Pelican by Henry Stacy Marks – £18,500 at Tennants.

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The latest British, European and Sporting Art sale at Tennants (22% buyer’s premium) in Leyburn produced one of the highest prices for a painting sold in the English regions this year.

The previously missing painting In a Ligurian Garden by the British Impressionist Henry Herbert La Thangue (1859-1929) surpassed a £70,000-100,000 estimate and sold for £180,000. It was pictured and reported in the News section of ATG No 2553.

While that museum quality lot was by far the top lot of the auction on July 16, the sale was not without interesting material and significant sums elsewhere.

Avian aspect of Marks

An ornithological picture by Henry Stacy Marks (1829-98) attracted competition against a £12,000-18,000 estimate and sold at £18,500. A 2ft 10in x 23½in (85 x 60cm) signed oil on canvas depicting a pelican, it sold to a UK private buyer.

The artist produced a mixture of historical and literary scenes early on in his career and his auction record stands at £38,000 for an 1871 painting titled The Bookworm that sold at Christie’s back in 2000 (source: Artprice).

However, his striking depictions of birds were an important part of his oeuvre and between 1874-80 he produced 12 avian panels to decorate the drawing room of Eaton Hall, the residence of his principal patron Hugh Grosvenor, the first Duke of Westminster.

In 1888 Marks took the opportunity to study the subject in greater depth as he took part in an exhibition on birds at the Fine Art Society. Becoming a frequent visitor to London Zoo, he focused on exotic species - flamingos, storks, macaws and birds of prey - and his pictures became greatly admired for their colouring and anatomical accuracy.

This picture at the North Yorkshire sale was a vintage example. Curiously it had the date 1884 to the bottom right along with the artist’s signature but also had an old label on the verso dated 1889. Whether it was produced either before or after the Fine Art Society show, ultimately it was an impressive painting with an appealing subject.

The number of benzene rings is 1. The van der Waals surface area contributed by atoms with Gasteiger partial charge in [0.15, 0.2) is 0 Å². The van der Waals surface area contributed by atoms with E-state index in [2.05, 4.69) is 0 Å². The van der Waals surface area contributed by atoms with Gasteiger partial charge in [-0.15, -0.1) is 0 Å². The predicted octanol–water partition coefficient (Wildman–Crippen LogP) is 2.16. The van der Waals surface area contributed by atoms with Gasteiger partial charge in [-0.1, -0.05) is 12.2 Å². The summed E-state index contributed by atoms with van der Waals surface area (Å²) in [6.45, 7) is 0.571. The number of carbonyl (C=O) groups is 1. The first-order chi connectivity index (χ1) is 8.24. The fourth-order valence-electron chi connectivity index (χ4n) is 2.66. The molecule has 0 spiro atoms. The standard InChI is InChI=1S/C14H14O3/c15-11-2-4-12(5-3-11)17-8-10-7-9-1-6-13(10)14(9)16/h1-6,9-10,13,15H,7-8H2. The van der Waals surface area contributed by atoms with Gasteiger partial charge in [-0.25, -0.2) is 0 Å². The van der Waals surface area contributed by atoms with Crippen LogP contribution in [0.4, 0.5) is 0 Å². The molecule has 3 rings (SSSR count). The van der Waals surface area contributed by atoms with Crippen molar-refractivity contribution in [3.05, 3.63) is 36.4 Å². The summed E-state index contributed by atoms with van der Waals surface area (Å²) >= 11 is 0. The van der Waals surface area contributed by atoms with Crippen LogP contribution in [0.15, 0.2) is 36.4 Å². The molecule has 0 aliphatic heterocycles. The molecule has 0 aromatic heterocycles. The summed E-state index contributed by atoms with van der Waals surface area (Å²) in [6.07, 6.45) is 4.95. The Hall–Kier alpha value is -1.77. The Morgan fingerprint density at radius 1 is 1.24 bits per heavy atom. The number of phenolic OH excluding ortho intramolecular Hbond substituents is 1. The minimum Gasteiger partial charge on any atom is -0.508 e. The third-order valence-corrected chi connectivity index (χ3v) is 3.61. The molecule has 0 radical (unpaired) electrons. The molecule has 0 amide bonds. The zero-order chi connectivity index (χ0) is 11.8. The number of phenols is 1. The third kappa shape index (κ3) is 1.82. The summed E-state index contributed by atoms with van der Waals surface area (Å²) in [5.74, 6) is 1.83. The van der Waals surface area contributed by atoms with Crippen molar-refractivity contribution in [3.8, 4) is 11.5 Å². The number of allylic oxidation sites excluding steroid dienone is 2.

It was consigned from a private UK source and, despite some dirt and discoloured varnish as well as some slight buckling to the upper righthand corner, it was in a stable state of preservation.

The price looked relatively strong, falling within the top five sums for Marks overall but also seemingly the highest for one of his bird paintings at auction.

Horse sense


The Flying Dutchman, a work catalogued as ‘attributed to John Frederick Herring Snr’ – £7000 at Tennants.

Elsewhere at the North Yorkshire sale, a couple of equine pictures brought attention.

Sporting pictures are not generally considered one of the stronger areas of the art market but a painting of a racehorse from 1849 outperformed its previous auction appearance six years earlier.

The Flying Dutchman, a 2ft 2in x 2ft 9in (65 x 83cm) oil on canvas laid onto panel, was attributed to John Frederick Herring Snr (1795-1865) and estimated at £2500-4000.

This pitch may have been based on the £2800 it fetched when sold at Tennants’ auction of the Lady Clarissa Colin collection in 2014.

Here it came to sale from a UK private vendor and had a few notable condition issues including, not least, a repaired horizontal split just below the centre which had been secured with three wooden staples.

While the unfavourable condition no doubt limited its potential value, the subject was highly attractive: The Flying Dutchman won the Derby and the St Leger in 1849 as well as the Emperor of Russia’s Cap at Ascot the following year.

After generating decent bidding it was knocked down at £7000 to an international private buyer, a decent return on the 2014 price especially for a sporting scene.

Fun of the fair


Horse Fair, possibly Appleby, a watercolour by John Atkinson – £5500 at Tennants.

A lively depiction of a horse fair by John Atkinson (1863-1924) also commanded interest at Tennants.

Horses were the Newcastle-born artist’s favoured subject and he produced numerous pictures of fairs, beaches and gypsy camps, all with a strong equine focus.

Alongside making a living from such compositions, he worked as a teacher and an inn sign painter, earning recognition from the Duke of York for those he designed for a number of Thames-side village pubs. He also produced advertising illustrations for the RSPCA, of which he was a keen supporter.

The 18¼in x 2ft (47 x 61cm) signed pencil and watercolour (heightened with white) here was thought to depict the Appleby fair in Cumbria - a popular subject for Atkinson which he depicted multiple times.

Although it suffered from some foxing and general fading, the £800-1200 estimate proved highly attractive to followers of the artist and it was bid to £5500, selling to a private European buyer.